Where Your Dreams Become Reality
LetsRun.com: The Week That Was In Running: November 9 - November 15, 2009
November 16, 2009 - Last week was an interesting one, as the NCAA cross-country field was set, Tirunesh Dibaba set a world record and one of the top 10 US milers in history announced his retirement to the world on the world-famous LetsRun.com message board. We break it all down for you and tell you who are the biggest surprises and flops in NCAA cross-country, plus we celebrate the 10th birthday of WADA, introduce you to the future of ultra marathoning and read Ryan Hall's and Shannon Rowbury's blogs.
As we got ready for the NCAA regional cross-country action last week, not much else was happening, so we got to reading some athlete blogs (if you think that every employee reads every article we link to on the site, you are crazy as that would take days). World Championships bronze medallist Shannon Rowbury blogs on the Huffington Post of all places. We found her comments about what it's like to actually have won a World Championships medal to be interesting:
Yet it's funny, because although I have fantasized my entire life about what it would feel like to own a medal, not much has changed now that I have one. As soon as the awards ceremony was over, I had to rush to do my cool-down and to go to drug testing. Less than a week after that, I was racing again in Zurich. Now that I'm home, my medal sits on my dresser in the tin case it came in and I'm back to base training in preparation for the 2010 track season. In this way, I have come to realize that it's not about the medal at all. Instead, what matters most is the sense of pride in accomplishing a goal I had worked so long towards and the joy of sharing that success with the people that helped me to achieve it.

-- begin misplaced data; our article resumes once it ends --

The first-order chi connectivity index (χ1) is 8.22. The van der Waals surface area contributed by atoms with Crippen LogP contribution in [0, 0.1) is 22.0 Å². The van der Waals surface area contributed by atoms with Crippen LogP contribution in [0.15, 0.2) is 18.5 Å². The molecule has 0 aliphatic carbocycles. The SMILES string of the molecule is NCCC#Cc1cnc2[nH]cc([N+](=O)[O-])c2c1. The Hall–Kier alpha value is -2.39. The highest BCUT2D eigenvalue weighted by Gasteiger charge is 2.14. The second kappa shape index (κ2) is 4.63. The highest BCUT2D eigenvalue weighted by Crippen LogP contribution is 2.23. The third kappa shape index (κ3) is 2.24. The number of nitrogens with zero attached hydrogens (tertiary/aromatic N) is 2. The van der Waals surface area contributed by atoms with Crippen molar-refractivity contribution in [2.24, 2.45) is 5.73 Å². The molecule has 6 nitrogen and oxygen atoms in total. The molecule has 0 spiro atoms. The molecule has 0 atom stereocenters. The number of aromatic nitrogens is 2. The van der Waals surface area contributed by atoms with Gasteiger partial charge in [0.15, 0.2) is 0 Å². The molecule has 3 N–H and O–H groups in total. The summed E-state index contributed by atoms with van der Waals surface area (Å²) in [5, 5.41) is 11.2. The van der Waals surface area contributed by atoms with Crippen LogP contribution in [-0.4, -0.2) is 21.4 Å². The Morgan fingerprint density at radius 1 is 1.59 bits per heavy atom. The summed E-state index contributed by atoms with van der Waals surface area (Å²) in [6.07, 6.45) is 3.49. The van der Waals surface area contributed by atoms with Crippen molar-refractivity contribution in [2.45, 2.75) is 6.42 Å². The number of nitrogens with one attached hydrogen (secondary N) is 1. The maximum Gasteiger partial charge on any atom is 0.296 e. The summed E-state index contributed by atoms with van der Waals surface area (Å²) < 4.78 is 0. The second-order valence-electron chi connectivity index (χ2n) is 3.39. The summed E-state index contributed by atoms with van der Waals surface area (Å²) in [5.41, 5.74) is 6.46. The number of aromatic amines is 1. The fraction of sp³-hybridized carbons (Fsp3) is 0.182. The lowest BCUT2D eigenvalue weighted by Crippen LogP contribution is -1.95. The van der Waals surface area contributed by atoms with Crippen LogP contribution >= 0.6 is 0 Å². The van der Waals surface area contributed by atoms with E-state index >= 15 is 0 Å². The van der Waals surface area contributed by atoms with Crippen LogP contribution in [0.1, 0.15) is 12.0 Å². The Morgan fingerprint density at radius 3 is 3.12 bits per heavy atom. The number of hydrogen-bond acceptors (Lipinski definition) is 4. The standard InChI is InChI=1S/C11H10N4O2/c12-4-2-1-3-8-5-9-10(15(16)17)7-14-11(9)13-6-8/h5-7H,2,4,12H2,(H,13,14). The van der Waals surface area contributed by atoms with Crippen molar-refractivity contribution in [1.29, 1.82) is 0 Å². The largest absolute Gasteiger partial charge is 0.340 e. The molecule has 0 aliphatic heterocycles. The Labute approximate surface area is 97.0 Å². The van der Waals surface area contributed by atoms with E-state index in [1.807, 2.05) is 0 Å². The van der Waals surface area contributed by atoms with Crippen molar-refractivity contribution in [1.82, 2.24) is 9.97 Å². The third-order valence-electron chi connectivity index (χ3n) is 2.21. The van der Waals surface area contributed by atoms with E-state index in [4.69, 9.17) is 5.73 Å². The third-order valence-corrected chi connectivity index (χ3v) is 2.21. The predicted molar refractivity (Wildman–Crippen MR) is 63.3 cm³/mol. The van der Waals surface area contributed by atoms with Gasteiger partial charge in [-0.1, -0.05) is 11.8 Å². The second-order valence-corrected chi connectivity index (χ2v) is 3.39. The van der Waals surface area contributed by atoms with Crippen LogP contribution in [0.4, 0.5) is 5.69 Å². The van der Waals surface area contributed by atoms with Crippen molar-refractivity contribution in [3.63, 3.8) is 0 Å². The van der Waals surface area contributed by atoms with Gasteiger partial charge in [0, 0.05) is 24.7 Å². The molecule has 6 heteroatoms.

Like life in general, after a big event - whether its a wedding, graduation, funeral (assuming it's not your own) or medal ceremony - life simply goes on.
In some fashion, Hall's post-New York reaction was very similar to way he ran the race. In the race, Hall had big hopes, but the leaders started to pull away and that must have been unbelievably disappointing. But instead of wallowing in misery and bagging it, he decided to focus on staying upbeat and make the most of the situation:
Not folding when the chips are down is a key ingredient in the elite world of marathoning (unless you are named Sammy Wanjiru). Elite level marathoning is a cruel, cruel sport. Train for 6 months to have at a one in five chance of winning. Then repeat. And oh yeah, sometimes you are going to get injured and not even get to race.